Astro Bob: Big sunspot spins into view

A magnetic blotch nearly eight times the size of the planet now faces the Earth.

Sunspot group grows
This big, beautiful sunspot group, called active region 2936, has grown rapidly in the past few days. Recent solar flares from the region could spark auroras in the coming nights. Keep your eyes peeled.
Contributed / NASA, SDO
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Proof that the current sunspot cycle is percolating right along comes with the appearance a large, new sunspot group that's quadrupled in size over the past few days. Active region 2936 is now about 62,000 miles (100,000 km) across or nearly eight times the size of Earth. Both yesterday (Jan. 29) and today I was able to see it through a safe solar filter without any optical aid.

Rapid-growing sunspot group
Here's a full-disk picture of the sun taken through my little 80-mm refracting telescope on Saturday, Jan. 29. The big group is located in the sun's northern hemisphere and one of the largest groups of the current solar cycle.
Contributed / Bob King

Looking closely, I discerned the group's elongated shape and could just made out the two dark cores. Without magnification they appeared fused together like two stars too close to separate. Through a small, filtered telescope the view was glorious, with the sunspot group showing wonderful detail. The two larger spots displayed prominent dark cores called umbrae draped in pale penumbral fringes. Smaller spots dotted the area like sheep on a hillside.

Sun on Sunday, Jan. 30
In this photo, taken Sunday, Jan. 30, active region 2936 has rotated to the right a bit and has changed some in appearance. At lower left, a new sunspot is just rotating into view.
Contributed / Bob King

In fewer than 24 hours it was easily to see changes in the appearance of the group as well as the arrival of a largish, new sunspot along the sun's eastern limb. I always have to remind myself that the sun is a real star just like the ones we look up to at night. What a privilege it is to be able see one up close and feel its heat as well. Speaking of privilege, check out Tim O'Connor's video below. What luck!

If you don't have a pair of safe solar eclipse glasses on hand and you want to see the this monster sight, check with a welding supply store for a #14 welder's glass. That's my go-to. The #14 is safe to use and inexpensive. For telescope-viewing, here's one source for high-quality filters. They also sell something called Baader Solar Safety Film that you can cut and mount in cardboard to fit over your telescope. Remember that all solar filters must cover the front lens or tube end of a telescope or binoculars.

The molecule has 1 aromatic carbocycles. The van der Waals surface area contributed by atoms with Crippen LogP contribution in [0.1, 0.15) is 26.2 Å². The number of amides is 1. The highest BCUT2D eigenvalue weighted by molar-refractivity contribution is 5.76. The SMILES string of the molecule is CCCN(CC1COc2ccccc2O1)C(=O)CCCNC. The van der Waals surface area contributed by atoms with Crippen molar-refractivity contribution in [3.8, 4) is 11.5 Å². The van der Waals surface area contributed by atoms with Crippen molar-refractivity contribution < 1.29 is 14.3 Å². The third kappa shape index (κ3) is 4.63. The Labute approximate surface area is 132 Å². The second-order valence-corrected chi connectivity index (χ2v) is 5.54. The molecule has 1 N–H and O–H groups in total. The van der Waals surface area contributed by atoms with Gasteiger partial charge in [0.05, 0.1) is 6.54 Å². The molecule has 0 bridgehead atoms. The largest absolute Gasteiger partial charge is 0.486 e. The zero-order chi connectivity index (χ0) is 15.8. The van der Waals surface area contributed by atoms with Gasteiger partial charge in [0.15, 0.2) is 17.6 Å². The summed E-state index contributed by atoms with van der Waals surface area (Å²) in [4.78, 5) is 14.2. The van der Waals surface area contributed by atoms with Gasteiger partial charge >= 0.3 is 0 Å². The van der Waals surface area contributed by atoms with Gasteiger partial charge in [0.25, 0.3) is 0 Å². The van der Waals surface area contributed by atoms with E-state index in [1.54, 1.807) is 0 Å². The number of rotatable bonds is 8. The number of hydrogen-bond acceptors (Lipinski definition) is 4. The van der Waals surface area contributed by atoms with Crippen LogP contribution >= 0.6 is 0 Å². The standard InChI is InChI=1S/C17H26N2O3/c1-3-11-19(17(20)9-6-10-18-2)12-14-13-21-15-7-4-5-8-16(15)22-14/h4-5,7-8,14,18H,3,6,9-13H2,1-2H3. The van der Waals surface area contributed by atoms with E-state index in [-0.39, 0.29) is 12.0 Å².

Region 2936 has been steadily producing solar flares, in particular a moderately strong M-class event that happened on Saturday night, Jan. 29 (CST). That blast is heading our way and expected to arrive around Feb. 1-2. It's too early to tell if it will be an aurora-maker or not, but there's always a chance. If so, the moon won't interfere, making its timing perfect.


Sunspots are regions on the sun's surface, called the photosphere, where magnetic fields are some 1,000 times stronger than the average solar magnetic field. They appear dark because they're cooler than their surroundings. Where does all this magnetic energy come to create these massive spots?

Sun sunspot 2936 panel.jpg
This is a close up of sunspot group 2936. Magnetic fields are concentrated in sunspots, with groups often showing poles just like a household magnet. The black-and-white image is called a magnetogram, taken by an instrument that can detect the strength and location of solar magnetic fields. In it, I've marked the group's positive magnetic pole with a "+" and the negative pole with a "-."
Contributed / NASA, SDO

The sun is mostly made of hydrogen, but the tremendous heat the star generates splits the atoms apart into protons and electrons. Each of these carries a charge — positive for protons and negative for electrons. All of this material is in motion, bubbling up from below, cooling and then sinking back into the photosphere.

Any charged particle in motion generates a magnetic field. The sun's rotation concentrates and intensifies those fields to produce sunspots. And inside those sunspots, under the right conditions, some of that magnetic energy is released explosively as solar flares. The particles rush outward across the solar system. If the Earth's in their path, there's always a chance our planet's magnetic field will connect with the one that's bundled with those speeding solar specks to produce an aurora.

So much happens deep down at the particle level that translates into things we find beautiful. The particles dance inside us, too.

Read more from Astro Bob

"Astro" Bob King is a freelance writer for the Duluth News Tribune.

"Astro" Bob King is a freelance writer and retired photographer for the Duluth News Tribune.
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